With this new, near-infinite supply of raw power, the Time Lords can advance themselves' in all sorts of ways. The Transduction Shield is constructed a short while later and Gallifrey is now properly protected. The prototype TARDISes are also all linked to the Eye of Harmony and their capabilities expand massively. They even become dimensionally-transcendental and are given an outer-plasmic shell that can take on any form.

As these advances occur, Rassilon institutes clever ways to ensure that the Lord President never becomes a mere figurehead. That the greatest power and responsibility stays vested in him. He creates the Symbols of Office. There is the Rod of Rassilon - which also doubles as a device that allows one full access to the Eye of Harmony to make any adjustments to its method of energy distribution. With the Rod, comes the Sash of Rassilon - a device that will protect its wearer as it makes those adjustments to the Eye. He also creates the Key of Rassilon - a symbol that is used to ensure that the D-Mat Gun never falls into the wrong hands. Historians believe that the creation of the Symbols of Office may have marked the beginning of what would become the corruption of Rassilon.  


Most of what I've stated, so far, is directly referenced from dialogue that has been spoken about Rassilon in various episodes. But now we must start to hypothesize. Various other important contributions to Time Lord Society probably occured around this time. More than likely, Rassilon was also at the heart of these discoveries. It's not explicitly stated anywhere - but we'll assume it was him.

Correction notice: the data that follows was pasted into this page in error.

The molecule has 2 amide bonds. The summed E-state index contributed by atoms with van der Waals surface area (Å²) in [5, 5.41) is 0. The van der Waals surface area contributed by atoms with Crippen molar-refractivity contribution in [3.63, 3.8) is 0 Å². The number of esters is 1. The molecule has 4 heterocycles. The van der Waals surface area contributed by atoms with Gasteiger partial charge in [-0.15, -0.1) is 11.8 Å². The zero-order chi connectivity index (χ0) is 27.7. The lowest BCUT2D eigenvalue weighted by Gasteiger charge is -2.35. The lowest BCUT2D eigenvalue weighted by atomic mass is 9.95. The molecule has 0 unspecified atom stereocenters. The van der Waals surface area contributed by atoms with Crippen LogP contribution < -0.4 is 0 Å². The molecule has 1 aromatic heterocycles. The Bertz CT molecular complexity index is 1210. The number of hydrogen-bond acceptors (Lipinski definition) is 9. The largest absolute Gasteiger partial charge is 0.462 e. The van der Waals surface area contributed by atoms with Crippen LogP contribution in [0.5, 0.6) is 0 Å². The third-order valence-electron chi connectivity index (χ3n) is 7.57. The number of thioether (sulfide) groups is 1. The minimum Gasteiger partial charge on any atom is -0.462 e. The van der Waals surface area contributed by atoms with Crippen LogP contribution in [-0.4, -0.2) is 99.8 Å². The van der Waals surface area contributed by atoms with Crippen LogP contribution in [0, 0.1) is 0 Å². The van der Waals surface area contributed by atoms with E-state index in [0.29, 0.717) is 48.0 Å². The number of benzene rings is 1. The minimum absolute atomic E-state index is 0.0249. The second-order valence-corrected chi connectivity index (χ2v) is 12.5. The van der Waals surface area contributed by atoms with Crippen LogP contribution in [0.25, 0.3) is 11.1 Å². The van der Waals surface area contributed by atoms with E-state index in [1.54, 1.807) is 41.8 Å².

Time Lord knowledge was growing to an enormous extent, Rassilon knew that all this wisdom needed to be preserved. So he created a central repository of information that he christened the Matrix. So dedicated did the Time Lords become to keeping the Matrix updated, that they would actually allow it to absorb all that they knew just before they died. It was such a complex computer that it created its own micro-universe in order to function properly. With the creation of the Matrix, another Symbol of Office came into existence - the Coronet of Rassilon (there would be some confusion regarding the name of this artifact - we'll come to that later). This artifact would grant its wearer full access to the information the Matrix kept. Naturally enough, it was one more artifact that only the Lord President was allowed to use.